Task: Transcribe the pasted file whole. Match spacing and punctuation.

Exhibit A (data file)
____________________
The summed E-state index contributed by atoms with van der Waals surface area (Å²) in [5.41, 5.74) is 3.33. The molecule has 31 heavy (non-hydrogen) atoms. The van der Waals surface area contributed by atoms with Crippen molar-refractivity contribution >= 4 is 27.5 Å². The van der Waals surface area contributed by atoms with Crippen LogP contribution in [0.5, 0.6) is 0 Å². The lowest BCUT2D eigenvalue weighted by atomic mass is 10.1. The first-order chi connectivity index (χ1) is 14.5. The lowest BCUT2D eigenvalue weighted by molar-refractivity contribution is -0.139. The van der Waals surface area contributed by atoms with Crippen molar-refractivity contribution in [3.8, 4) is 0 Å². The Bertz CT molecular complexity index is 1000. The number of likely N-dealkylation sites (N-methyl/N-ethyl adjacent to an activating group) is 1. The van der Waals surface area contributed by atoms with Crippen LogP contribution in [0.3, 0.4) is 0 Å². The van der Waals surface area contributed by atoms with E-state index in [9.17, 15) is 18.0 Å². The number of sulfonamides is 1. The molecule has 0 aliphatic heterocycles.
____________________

The summed E-state index contributed by atoms with van der Waals surface area (Å²) in [5.41, 5.74) is 3.33. The molecule has 31 heavy (non-hydrogen) atoms. The van der Waals surface area contributed by atoms with Crippen molar-refractivity contribution >= 4 is 27.5 Å². The van der Waals surface area contributed by atoms with Crippen LogP contribution in [0.5, 0.6) is 0 Å². The lowest BCUT2D eigenvalue weighted by atomic mass is 10.1. The first-order chi connectivity index (χ1) is 14.5. The lowest BCUT2D eigenvalue weighted by molar-refractivity contribution is -0.139. The van der Waals surface area contributed by atoms with Crippen molar-refractivity contribution in [3.8, 4) is 0 Å². The Bertz CT molecular complexity index is 1000. The number of likely N-dealkylation sites (N-methyl/N-ethyl adjacent to an activating group) is 1. The van der Waals surface area contributed by atoms with Crippen LogP contribution in [0.3, 0.4) is 0 Å². The van der Waals surface area contributed by atoms with E-state index in [9.17, 15) is 18.0 Å². The number of sulfonamides is 1. The molecule has 0 aliphatic heterocycles.